The strangest feature about the list of individuals who gave Louisville long snapper Colin Holba a draftable grade is not the names on the list but rather the one name not on the list.
The one name missing is significant because it belongs to Colin Holba himself.
Long-snapper Colin Holba, drafted 6th by the Steelers, said he was surprised he was drafted at all.
— Ed Bouchette (@EdBouchette) April 29, 2017
Holba’s surprise is not a reflection of a lack of confidence in his talents but rather a lack of confidence in long snappers being drafted. It is the same response seen by Lions long snapper Jimmy Landes when he was selected in the sixth round of last year’s draft.
“I was very surprised. I was expecting free agency, just because I know how rare long snappers get drafted.” Landes told MLive.com.
Much like Landes’ selection, the Steelers faced heavy criticism and shock over their selection of a long snapper in the sixth round. The crowd against the move will argue that the team had more pressing needs and could have opted for an undrafted long snapper instead. They have a case for both arguments as Holba’s selection meant one more long snapper selected than tight ends and inside linebackers. There have also been only a handful of true long snappers drafted in the NFL’s history.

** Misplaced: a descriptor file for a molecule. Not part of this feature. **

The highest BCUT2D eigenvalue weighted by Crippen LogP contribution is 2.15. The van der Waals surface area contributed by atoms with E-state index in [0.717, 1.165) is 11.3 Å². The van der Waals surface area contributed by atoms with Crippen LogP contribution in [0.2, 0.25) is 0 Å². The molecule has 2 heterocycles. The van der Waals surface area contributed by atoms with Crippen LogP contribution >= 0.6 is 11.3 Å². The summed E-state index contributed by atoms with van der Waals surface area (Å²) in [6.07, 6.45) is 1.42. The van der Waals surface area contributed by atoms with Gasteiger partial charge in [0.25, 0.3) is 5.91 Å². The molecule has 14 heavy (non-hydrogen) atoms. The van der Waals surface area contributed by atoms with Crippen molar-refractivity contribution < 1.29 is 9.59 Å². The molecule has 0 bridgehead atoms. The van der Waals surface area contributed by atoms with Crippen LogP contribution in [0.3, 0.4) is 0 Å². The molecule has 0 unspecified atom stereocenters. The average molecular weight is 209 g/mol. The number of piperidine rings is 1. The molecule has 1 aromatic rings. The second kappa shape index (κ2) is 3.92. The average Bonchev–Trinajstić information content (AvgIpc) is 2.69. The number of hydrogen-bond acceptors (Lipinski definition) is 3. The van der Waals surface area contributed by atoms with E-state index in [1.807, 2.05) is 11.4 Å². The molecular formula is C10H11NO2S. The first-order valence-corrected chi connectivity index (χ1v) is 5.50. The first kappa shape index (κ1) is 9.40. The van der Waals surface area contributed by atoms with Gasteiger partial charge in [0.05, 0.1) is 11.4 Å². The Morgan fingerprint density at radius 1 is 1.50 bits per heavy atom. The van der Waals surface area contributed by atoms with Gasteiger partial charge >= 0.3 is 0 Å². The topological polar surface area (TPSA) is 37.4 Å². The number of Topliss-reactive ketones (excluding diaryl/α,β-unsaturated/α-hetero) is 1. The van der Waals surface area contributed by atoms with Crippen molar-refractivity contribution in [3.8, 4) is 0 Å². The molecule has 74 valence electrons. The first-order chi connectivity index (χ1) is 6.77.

Just taking a look at all the long snappers that finished on a team last season, it is obvious that the position has almost become synonymous with the word undrafted.
Out of the 32 long snappers who started in their team’s final game last season, just three were drafted. Only Clark Harris, Joe Cardona and Zak DeOssie were members of the exclusive lineup of long snappers that started their team’s final game. But while in the eyes of the fandom, three long snappers are still not high enough to warrant the Steelers’ selection, Mike Tomlin and Kevin Colbert have a conflicting view.
Both Tomlin and Colbert realize the rarity for a long snapper to be drafted but the opportunity to take Holba at the end of the sixth round seemed like a no brainer. For the duo, it is not about considering the value of a long snapper to the game of football but about the prospect of adding a key contributor from the tail end of the sixth round.
“Not many long-snappers come along we believe are draftable. When we see one, we want to add him in the mix, just like we would any other position,” said Colbert during the team’s post draft press conference.
It seems that difference in the opposition and Colbert’s view comes down to the side’s value in the long snapper position. What the opposition see as a specialized position put on a pedestal, Colbert and Tomlin see as just any other sixth round pick.